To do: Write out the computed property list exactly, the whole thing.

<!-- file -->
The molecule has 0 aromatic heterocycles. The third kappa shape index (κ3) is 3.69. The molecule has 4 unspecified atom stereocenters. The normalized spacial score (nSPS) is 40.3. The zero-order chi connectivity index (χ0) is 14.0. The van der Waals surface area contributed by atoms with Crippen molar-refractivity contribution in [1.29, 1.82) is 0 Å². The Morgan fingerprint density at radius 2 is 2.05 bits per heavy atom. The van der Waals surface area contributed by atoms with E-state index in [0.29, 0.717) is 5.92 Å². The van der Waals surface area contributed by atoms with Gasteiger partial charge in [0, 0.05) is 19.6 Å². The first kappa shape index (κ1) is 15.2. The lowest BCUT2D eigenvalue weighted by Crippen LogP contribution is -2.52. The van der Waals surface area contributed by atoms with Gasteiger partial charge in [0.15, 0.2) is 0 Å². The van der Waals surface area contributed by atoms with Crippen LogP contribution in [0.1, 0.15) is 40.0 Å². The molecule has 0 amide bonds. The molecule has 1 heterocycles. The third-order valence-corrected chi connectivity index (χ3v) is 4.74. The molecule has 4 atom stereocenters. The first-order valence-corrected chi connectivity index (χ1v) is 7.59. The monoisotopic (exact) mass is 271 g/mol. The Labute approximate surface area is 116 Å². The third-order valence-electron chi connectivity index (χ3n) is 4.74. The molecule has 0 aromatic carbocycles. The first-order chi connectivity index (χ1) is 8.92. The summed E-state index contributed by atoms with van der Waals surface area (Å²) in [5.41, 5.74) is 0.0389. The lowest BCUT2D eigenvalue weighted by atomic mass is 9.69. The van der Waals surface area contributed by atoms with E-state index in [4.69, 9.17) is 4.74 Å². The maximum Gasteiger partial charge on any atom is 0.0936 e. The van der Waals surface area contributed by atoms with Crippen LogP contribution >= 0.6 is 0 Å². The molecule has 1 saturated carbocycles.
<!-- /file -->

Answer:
The molecule has 0 aromatic heterocycles. The third kappa shape index (κ3) is 3.69. The molecule has 4 unspecified atom stereocenters. The normalized spacial score (nSPS) is 40.3. The zero-order chi connectivity index (χ0) is 14.0. The van der Waals surface area contributed by atoms with Crippen molar-refractivity contribution in [1.29, 1.82) is 0 Å². The Morgan fingerprint density at radius 2 is 2.05 bits per heavy atom. The van der Waals surface area contributed by atoms with E-state index in [0.29, 0.717) is 5.92 Å². The van der Waals surface area contributed by atoms with Gasteiger partial charge in [0, 0.05) is 19.6 Å². The first kappa shape index (κ1) is 15.2. The lowest BCUT2D eigenvalue weighted by Crippen LogP contribution is -2.52. The van der Waals surface area contributed by atoms with Gasteiger partial charge in [0.15, 0.2) is 0 Å². The van der Waals surface area contributed by atoms with Crippen LogP contribution in [0.1, 0.15) is 40.0 Å². The molecule has 0 amide bonds. The molecule has 1 heterocycles. The third-order valence-corrected chi connectivity index (χ3v) is 4.74. The molecule has 4 atom stereocenters. The first-order valence-corrected chi connectivity index (χ1v) is 7.59. The monoisotopic (exact) mass is 271 g/mol. The Labute approximate surface area is 116 Å². The third-order valence-electron chi connectivity index (χ3n) is 4.74. The molecule has 0 aromatic carbocycles. The first-order chi connectivity index (χ1) is 8.92. The summed E-state index contributed by atoms with van der Waals surface area (Å²) in [5.41, 5.74) is 0.0389. The lowest BCUT2D eigenvalue weighted by atomic mass is 9.69. The van der Waals surface area contributed by atoms with E-state index in [4.69, 9.17) is 4.74 Å². The maximum Gasteiger partial charge on any atom is 0.0936 e. The van der Waals surface area contributed by atoms with Crippen LogP contribution >= 0.6 is 0 Å². The molecule has 1 saturated carbocycles.